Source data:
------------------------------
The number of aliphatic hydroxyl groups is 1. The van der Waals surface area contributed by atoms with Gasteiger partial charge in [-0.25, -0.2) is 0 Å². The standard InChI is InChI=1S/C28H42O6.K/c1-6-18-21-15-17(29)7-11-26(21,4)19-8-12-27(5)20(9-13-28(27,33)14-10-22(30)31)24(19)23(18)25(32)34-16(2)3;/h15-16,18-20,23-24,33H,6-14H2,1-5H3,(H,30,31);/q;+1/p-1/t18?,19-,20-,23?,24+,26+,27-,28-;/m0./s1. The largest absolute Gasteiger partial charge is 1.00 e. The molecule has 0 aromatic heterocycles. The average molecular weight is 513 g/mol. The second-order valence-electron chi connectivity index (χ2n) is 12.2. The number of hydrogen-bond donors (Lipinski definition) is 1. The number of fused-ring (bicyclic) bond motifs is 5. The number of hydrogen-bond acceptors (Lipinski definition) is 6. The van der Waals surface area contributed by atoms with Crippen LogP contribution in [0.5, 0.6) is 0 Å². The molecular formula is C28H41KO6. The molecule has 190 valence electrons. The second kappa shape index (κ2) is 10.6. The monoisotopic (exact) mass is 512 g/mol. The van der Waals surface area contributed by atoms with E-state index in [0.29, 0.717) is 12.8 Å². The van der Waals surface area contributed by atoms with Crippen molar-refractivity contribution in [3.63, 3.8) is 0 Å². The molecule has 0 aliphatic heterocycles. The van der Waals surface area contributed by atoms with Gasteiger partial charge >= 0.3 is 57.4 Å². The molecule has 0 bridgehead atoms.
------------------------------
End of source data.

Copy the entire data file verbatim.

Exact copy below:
The number of aliphatic hydroxyl groups is 1. The van der Waals surface area contributed by atoms with Gasteiger partial charge in [-0.25, -0.2) is 0 Å². The standard InChI is InChI=1S/C28H42O6.K/c1-6-18-21-15-17(29)7-11-26(21,4)19-8-12-27(5)20(9-13-28(27,33)14-10-22(30)31)24(19)23(18)25(32)34-16(2)3;/h15-16,18-20,23-24,33H,6-14H2,1-5H3,(H,30,31);/q;+1/p-1/t18?,19-,20-,23?,24+,26+,27-,28-;/m0./s1. The largest absolute Gasteiger partial charge is 1.00 e. The molecule has 0 aromatic heterocycles. The average molecular weight is 513 g/mol. The second-order valence-electron chi connectivity index (χ2n) is 12.2. The number of hydrogen-bond donors (Lipinski definition) is 1. The number of fused-ring (bicyclic) bond motifs is 5. The number of hydrogen-bond acceptors (Lipinski definition) is 6. The van der Waals surface area contributed by atoms with Crippen LogP contribution in [0.5, 0.6) is 0 Å². The molecular formula is C28H41KO6. The molecule has 190 valence electrons. The second kappa shape index (κ2) is 10.6. The monoisotopic (exact) mass is 512 g/mol. The van der Waals surface area contributed by atoms with E-state index in [0.29, 0.717) is 12.8 Å². The van der Waals surface area contributed by atoms with Crippen molar-refractivity contribution in [3.63, 3.8) is 0 Å². The molecule has 0 aliphatic heterocycles. The van der Waals surface area contributed by atoms with Gasteiger partial charge >= 0.3 is 57.4 Å². The molecule has 0 bridgehead atoms.